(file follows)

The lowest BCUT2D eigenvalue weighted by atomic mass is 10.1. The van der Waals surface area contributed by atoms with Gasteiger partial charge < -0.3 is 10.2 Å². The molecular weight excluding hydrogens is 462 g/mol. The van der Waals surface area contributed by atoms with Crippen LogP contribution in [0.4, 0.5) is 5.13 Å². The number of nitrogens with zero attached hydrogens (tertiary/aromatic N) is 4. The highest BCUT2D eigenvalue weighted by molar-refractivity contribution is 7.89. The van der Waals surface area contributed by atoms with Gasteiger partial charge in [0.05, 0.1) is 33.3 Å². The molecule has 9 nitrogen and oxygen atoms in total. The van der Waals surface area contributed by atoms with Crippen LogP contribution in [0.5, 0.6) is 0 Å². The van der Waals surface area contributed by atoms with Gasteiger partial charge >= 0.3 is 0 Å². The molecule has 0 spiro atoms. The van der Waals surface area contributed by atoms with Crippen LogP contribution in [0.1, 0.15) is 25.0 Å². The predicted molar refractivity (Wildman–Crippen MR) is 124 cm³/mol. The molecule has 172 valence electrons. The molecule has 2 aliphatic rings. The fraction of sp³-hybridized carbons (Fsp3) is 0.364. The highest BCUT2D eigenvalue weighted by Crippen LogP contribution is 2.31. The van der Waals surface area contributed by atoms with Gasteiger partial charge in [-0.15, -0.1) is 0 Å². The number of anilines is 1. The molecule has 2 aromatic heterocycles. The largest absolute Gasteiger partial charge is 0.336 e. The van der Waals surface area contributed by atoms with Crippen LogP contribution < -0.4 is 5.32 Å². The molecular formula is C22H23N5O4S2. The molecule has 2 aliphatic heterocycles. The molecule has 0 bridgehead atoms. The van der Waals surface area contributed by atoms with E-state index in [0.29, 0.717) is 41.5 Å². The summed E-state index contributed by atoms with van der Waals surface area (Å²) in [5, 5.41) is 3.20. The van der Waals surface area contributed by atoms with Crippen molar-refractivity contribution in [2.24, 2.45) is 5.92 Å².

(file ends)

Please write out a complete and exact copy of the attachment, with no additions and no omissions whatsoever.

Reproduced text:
The lowest BCUT2D eigenvalue weighted by atomic mass is 10.1. The van der Waals surface area contributed by atoms with Gasteiger partial charge < -0.3 is 10.2 Å². The molecular weight excluding hydrogens is 462 g/mol. The van der Waals surface area contributed by atoms with Crippen LogP contribution in [0.4, 0.5) is 5.13 Å². The number of nitrogens with zero attached hydrogens (tertiary/aromatic N) is 4. The highest BCUT2D eigenvalue weighted by molar-refractivity contribution is 7.89. The van der Waals surface area contributed by atoms with Gasteiger partial charge in [0.05, 0.1) is 33.3 Å². The molecule has 9 nitrogen and oxygen atoms in total. The van der Waals surface area contributed by atoms with Crippen LogP contribution in [0.5, 0.6) is 0 Å². The van der Waals surface area contributed by atoms with Gasteiger partial charge >= 0.3 is 0 Å². The molecule has 0 spiro atoms. The van der Waals surface area contributed by atoms with Crippen LogP contribution in [0.1, 0.15) is 25.0 Å². The predicted molar refractivity (Wildman–Crippen MR) is 124 cm³/mol. The molecule has 172 valence electrons. The molecule has 2 aliphatic rings. The fraction of sp³-hybridized carbons (Fsp3) is 0.364. The highest BCUT2D eigenvalue weighted by Crippen LogP contribution is 2.31. The van der Waals surface area contributed by atoms with Gasteiger partial charge in [-0.15, -0.1) is 0 Å². The number of anilines is 1. The molecule has 2 aromatic heterocycles. The largest absolute Gasteiger partial charge is 0.336 e. The van der Waals surface area contributed by atoms with Crippen LogP contribution < -0.4 is 5.32 Å². The molecular formula is C22H23N5O4S2. The molecule has 2 aliphatic heterocycles. The molecule has 0 bridgehead atoms. The van der Waals surface area contributed by atoms with E-state index in [0.29, 0.717) is 41.5 Å². The summed E-state index contributed by atoms with van der Waals surface area (Å²) in [5, 5.41) is 3.20. The van der Waals surface area contributed by atoms with Crippen molar-refractivity contribution in [2.24, 2.45) is 5.92 Å².